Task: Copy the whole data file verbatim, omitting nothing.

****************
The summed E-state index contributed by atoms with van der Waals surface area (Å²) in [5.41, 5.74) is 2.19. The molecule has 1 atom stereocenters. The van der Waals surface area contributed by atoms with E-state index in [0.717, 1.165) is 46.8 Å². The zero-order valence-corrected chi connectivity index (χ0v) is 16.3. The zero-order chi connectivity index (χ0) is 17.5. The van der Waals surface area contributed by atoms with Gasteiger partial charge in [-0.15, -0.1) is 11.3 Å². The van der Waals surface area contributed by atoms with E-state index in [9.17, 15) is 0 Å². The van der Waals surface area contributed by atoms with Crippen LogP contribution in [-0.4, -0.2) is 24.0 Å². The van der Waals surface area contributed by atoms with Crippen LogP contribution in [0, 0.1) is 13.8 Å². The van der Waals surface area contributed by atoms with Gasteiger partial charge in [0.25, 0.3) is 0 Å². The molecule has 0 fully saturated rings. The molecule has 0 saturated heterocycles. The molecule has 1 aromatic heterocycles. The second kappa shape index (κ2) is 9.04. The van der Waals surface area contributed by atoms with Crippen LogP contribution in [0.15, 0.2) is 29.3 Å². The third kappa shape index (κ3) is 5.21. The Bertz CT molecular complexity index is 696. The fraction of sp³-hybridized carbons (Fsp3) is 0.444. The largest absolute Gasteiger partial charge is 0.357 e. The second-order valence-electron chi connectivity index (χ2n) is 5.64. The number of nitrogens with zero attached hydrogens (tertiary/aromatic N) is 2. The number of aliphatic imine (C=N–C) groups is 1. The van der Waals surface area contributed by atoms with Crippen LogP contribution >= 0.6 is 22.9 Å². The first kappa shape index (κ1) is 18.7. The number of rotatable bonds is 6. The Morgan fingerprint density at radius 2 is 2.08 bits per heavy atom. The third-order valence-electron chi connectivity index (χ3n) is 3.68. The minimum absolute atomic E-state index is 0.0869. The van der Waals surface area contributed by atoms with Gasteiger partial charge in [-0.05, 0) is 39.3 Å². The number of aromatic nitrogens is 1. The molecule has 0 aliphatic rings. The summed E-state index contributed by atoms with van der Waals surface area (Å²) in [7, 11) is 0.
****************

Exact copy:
The summed E-state index contributed by atoms with van der Waals surface area (Å²) in [5.41, 5.74) is 2.19. The molecule has 1 atom stereocenters. The van der Waals surface area contributed by atoms with E-state index in [0.717, 1.165) is 46.8 Å². The zero-order valence-corrected chi connectivity index (χ0v) is 16.3. The zero-order chi connectivity index (χ0) is 17.5. The van der Waals surface area contributed by atoms with Gasteiger partial charge in [-0.15, -0.1) is 11.3 Å². The van der Waals surface area contributed by atoms with E-state index in [9.17, 15) is 0 Å². The van der Waals surface area contributed by atoms with Crippen LogP contribution in [-0.4, -0.2) is 24.0 Å². The van der Waals surface area contributed by atoms with Crippen LogP contribution in [0, 0.1) is 13.8 Å². The van der Waals surface area contributed by atoms with Gasteiger partial charge in [0.25, 0.3) is 0 Å². The molecule has 0 fully saturated rings. The molecule has 0 saturated heterocycles. The molecule has 1 aromatic heterocycles. The second kappa shape index (κ2) is 9.04. The van der Waals surface area contributed by atoms with Crippen LogP contribution in [0.15, 0.2) is 29.3 Å². The third kappa shape index (κ3) is 5.21. The Bertz CT molecular complexity index is 696. The fraction of sp³-hybridized carbons (Fsp3) is 0.444. The largest absolute Gasteiger partial charge is 0.357 e. The second-order valence-electron chi connectivity index (χ2n) is 5.64. The number of nitrogens with zero attached hydrogens (tertiary/aromatic N) is 2. The number of aliphatic imine (C=N–C) groups is 1. The van der Waals surface area contributed by atoms with Crippen LogP contribution >= 0.6 is 22.9 Å². The first kappa shape index (κ1) is 18.7. The number of rotatable bonds is 6. The Morgan fingerprint density at radius 2 is 2.08 bits per heavy atom. The third-order valence-electron chi connectivity index (χ3n) is 3.68. The minimum absolute atomic E-state index is 0.0869. The van der Waals surface area contributed by atoms with Gasteiger partial charge in [-0.05, 0) is 39.3 Å². The number of aromatic nitrogens is 1. The molecule has 0 aliphatic rings. The summed E-state index contributed by atoms with van der Waals surface area (Å²) in [7, 11) is 0.